In 2014 paper wasp is celebrating its 20th birthday, making it the longest running Australian journal dedicated to haiku and its related forms still in print. The journal was founded in 1994 by Jacqui Murray, John Knight and Ross Clark. The team was later strengthened by the legendary Janice M Bostok and, a short time later, by Katherine Samuelowicz.
paper wasp will mark this very special year with four unique issues. Two will take both paper wasp and haiku in new directions. For that reason, acceptance of broad-spectrum submissions is temporarily suspended.
Poets will, however, be given plenty of opportunities to spread their wings. The June issue will be dedicated to contemporary and experimental haiku, the September issue to senryu and, December to haiku with an Australian flavour/theme – for which overseas contributions are very welcome. Submission dates are May 1, August 1 and November 1. The March issue will be a nostalgic look back at haiku from paper wasp’s early issues.
Mail: paper wasp, 14 Fig Tree Pocket Rd, Chapel Hill, Qld 4069, Australia
paper wasp: a journal of haiku is celebrating its 20th birthday in 2014, making it the longest running Australian journal dedicated to haiku and its related forms still in print. The journal was founded in 1994 by John Knight, Ross Clark and Jacqui Murray who established the Paper Wasp Group in 1988. The paper wasp team was strengthened in 1995 by the legendary Janice M Bostok and again in 2000 when Katherine Samuelowicz made her debut as an editor.
This very special year will be marked by four unique 2014 paper wasp editions. Two of those special editions will take both paper wasp and haiku in new directions. For that reason, the upcoming deadline for the final 2013 issue of paper wasp will be the last for broad-spectrum submissions until November 2014 (for 2015 editions).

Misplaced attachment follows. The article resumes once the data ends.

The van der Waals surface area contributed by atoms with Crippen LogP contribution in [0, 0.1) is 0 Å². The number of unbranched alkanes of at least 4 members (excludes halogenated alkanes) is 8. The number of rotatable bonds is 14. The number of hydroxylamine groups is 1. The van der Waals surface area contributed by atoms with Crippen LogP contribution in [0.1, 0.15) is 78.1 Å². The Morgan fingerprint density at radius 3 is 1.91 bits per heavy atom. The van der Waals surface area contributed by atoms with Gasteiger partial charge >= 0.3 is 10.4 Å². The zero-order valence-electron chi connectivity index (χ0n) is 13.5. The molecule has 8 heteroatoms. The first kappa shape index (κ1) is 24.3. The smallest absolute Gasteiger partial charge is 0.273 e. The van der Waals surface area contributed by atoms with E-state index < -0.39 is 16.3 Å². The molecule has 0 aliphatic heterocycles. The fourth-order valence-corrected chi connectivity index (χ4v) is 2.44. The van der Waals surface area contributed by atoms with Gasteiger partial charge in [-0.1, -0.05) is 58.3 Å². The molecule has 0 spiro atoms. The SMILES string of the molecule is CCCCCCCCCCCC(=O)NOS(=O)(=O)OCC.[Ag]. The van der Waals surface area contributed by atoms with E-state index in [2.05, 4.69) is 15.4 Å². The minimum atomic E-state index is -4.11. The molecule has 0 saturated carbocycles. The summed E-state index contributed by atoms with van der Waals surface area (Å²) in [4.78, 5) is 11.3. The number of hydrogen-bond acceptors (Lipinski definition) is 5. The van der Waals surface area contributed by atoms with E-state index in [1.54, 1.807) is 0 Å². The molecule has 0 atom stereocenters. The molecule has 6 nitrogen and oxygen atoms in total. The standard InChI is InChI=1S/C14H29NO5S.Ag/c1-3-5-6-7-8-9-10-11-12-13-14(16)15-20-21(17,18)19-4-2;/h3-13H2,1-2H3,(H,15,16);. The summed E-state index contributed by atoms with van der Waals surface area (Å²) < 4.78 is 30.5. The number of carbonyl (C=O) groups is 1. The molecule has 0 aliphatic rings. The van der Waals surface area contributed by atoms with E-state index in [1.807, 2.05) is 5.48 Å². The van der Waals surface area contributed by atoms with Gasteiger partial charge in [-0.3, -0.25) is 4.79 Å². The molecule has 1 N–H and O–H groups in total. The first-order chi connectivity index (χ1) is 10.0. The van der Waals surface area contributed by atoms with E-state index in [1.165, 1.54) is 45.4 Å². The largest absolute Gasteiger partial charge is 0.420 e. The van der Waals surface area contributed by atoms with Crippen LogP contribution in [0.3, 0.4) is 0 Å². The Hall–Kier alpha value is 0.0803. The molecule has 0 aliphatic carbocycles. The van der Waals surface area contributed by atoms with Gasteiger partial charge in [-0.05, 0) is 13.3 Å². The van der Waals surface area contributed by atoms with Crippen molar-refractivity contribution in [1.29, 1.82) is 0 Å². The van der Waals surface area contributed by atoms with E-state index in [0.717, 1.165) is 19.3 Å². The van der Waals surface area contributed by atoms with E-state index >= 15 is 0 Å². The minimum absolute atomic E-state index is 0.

Continue reading “paper wasp – 20th anniversary 2014”
Pulse: voices from the heart of medicine is a website providing stories and poetry recounting personal accounts of illness and healing. Neal Whitman, haiku editor for the website, is inviting haiku submissions. A new haiku will be published on the Pulsehome page every other week. Each haiku will remain there for one week before taking up residence in the Haiku Collection back pages archive. Anyone who signs up (at no cost) to the Pulse website can submit haiku. Details are available at:
Famous Reporter, the long running and much respected journal edited by Ralph Wessman and Lyn Reeves, has ceased publication. The final issue, #44, was produced in December 2012.
Issue 1 of Windfall is now out. Published by Peter Macrow’s Blue Giraffe Press, edited by Beverley George and with cover design by Ron Moss, Windfall is the new annual journal of Australian Haiku.
Windfall publishes haiku which are relevant to the experience of urban and rural life in Australia. For this first issue, Beverley has selected a wonderful collection of haiku observations that celebrate the Australian landform, seasons and our unique flora and fauna.
$10 provides one issue per year for two years to Australian subscribers. Email Peter for further details including overseas subscriptions:
The annual submission window for Windfall is July only. Submission guidelines are also available from Peter at the email address shown above.
The latest issue of Famous Reporter contains haiku by Lynette Arden, Sandra Simpson, Anne Benjamin, Beverley George, Graham Nunn, Maeve Archibald, Carmel Summers, Sharon Dean, Kathy Kituai, Lorin Ford, Greg Piko, Dawn Bruce, Carla Sari, Susan Murphy, Judith E.P. Johnson, Leonie Bingham, Peter Macrow, Arjun von Caemmerer, John Turner, Bob Jones and Ross Bolleter.
A new haiku/tanka journal has been started by Dick Whyte and Laurence
Stacey. The purpose of this journal is to explore current events and
news items through the poetic forms of haiku, senryu, tanka and kyoka.
There have been many attempts to marry the news with haiku poetry on
the internet, but as Liam Wilkinson wrote, “often using the 5-7-5
model… It’s the kind of thing to which serious writers, readers and
students of haiku and related forms would have a strong aversion.”
(read the rest of Liam’s article here:
Continue reading “HAIKU NEWS”
This information is provided as an alerting service to members and visitors. The Australian Haiku Society accepts no responsibility for the accuracy of this information and entrants are advised to check the details directly with the various organisations before submitting their work.